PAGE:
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Content archived on 2024-06-16

An integrative approach to cellular signalling and control processes: Bringing computational biology to the bench


It is increasingly being recognised that progress of modern day biology will require the understanding and harnessing the network of interactions between genes and proteins and the functional systems that they generate. Given the complexity of even the most primitive living organism, and our still very limited knowledge, it is unreasonable to expect that we might, in the near or even medium term, reach such understanding the level of an entire cell. However, significant progress towards a system-level understanding should be achievable by applying an integrated approach to the analysis of a set of well defined and biologically important cellular process. Our project aims to bring computer models and simulations to the experimental community. To do so we will focus on two systems that involve different aspects of Biological systems: Networks and Self-organization and we will apply different simulation approximations to both of them. This will enable us both to identify the modelling and simulation strategies that are better suited for a particular experimental problem. The present 3-year project combines a unique group of experimentalists, bioinformaticians and simulation groups in order to gain detailed understanding of key processes: the P53-MDM2 regulatory network and the self organization process whereby chromatin controls microtubule nucleation and organization. A major objective will be to benchmark the ability of current modelling and simulation methods to generate useful hypothesis for experimentalists and to provide new insights into biological processes of realistic complexity. The expected result will be a set of guidelines, specifying which and how simulation methods should be used, given the problem at hand. This should make a fundamental contribution to the area of functional genomics, and provide ways for elucidating the mechanisms of action of pharmacological compounds.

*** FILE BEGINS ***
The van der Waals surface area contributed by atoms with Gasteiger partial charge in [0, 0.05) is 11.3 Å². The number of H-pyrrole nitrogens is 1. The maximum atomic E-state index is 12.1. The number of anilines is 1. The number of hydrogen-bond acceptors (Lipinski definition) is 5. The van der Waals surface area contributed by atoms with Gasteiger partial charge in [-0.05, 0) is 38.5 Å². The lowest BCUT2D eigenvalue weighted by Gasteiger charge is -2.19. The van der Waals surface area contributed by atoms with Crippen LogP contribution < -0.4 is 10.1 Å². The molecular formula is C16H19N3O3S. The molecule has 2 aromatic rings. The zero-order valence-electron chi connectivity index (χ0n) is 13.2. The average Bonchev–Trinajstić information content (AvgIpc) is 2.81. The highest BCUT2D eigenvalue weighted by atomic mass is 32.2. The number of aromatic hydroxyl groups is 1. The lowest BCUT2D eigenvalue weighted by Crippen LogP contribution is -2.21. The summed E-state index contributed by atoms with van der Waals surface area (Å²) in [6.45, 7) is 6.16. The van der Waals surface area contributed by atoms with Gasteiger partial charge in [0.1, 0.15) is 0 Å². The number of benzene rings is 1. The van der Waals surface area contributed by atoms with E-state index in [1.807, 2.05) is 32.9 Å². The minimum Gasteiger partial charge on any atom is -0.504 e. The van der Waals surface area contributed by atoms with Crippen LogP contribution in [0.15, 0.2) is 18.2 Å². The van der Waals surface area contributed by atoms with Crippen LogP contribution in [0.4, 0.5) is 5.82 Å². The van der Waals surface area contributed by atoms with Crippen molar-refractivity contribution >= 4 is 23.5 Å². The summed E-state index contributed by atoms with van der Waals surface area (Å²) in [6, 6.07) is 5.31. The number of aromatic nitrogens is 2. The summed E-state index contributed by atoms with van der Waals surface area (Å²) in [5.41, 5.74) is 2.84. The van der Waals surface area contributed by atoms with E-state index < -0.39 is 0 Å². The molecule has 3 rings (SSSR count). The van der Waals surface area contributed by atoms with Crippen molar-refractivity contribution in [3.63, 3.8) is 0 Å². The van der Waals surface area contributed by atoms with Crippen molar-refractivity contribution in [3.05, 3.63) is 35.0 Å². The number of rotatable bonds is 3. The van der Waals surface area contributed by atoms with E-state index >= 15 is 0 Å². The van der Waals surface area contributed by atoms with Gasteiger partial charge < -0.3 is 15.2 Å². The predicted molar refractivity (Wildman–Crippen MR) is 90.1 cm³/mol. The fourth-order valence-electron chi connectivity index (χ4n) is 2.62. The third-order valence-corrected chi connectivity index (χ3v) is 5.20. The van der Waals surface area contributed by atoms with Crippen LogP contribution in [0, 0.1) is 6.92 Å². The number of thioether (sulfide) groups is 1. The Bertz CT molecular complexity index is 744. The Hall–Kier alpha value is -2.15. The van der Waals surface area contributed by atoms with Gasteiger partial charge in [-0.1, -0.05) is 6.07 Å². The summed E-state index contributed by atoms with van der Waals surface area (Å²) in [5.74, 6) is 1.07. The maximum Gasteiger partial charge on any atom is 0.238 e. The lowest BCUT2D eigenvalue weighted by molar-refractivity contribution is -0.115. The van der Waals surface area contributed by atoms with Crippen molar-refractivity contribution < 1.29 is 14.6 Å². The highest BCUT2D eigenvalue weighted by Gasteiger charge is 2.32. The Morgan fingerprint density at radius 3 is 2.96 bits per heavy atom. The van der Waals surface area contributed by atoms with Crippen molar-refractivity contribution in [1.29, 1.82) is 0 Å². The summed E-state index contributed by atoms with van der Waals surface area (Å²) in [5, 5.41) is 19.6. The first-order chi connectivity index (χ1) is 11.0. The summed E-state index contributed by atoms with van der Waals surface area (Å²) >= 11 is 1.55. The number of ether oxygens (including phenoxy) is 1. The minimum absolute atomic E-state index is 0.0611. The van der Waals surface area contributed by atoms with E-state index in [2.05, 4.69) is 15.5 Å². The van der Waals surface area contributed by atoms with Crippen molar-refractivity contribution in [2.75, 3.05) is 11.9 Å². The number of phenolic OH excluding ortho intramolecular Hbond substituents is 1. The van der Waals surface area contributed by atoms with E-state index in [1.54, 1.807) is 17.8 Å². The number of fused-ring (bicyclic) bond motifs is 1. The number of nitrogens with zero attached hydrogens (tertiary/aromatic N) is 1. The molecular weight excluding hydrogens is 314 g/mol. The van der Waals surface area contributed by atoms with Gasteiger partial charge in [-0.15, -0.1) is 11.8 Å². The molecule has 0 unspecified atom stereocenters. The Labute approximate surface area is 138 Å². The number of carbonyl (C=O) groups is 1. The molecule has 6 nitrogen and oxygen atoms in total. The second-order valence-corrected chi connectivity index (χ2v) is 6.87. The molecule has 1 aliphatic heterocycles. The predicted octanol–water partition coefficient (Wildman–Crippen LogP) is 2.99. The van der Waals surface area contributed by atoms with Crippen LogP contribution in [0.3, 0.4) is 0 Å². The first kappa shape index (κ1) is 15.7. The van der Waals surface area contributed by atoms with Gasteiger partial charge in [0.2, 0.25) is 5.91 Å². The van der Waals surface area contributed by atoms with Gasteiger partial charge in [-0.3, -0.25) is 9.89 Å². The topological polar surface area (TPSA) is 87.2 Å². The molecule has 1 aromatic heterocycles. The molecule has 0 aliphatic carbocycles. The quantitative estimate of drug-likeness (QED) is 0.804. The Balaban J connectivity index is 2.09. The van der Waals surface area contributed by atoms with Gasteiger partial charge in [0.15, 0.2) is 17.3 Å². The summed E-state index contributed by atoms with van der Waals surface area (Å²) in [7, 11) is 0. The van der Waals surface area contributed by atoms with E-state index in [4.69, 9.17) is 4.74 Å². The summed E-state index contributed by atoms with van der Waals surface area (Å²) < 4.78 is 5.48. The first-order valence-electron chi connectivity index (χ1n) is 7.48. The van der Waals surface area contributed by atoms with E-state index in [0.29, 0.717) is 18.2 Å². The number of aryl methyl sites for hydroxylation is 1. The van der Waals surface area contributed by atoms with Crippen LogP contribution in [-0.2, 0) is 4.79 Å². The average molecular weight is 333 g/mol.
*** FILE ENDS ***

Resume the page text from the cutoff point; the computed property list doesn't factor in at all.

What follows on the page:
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Participants (8)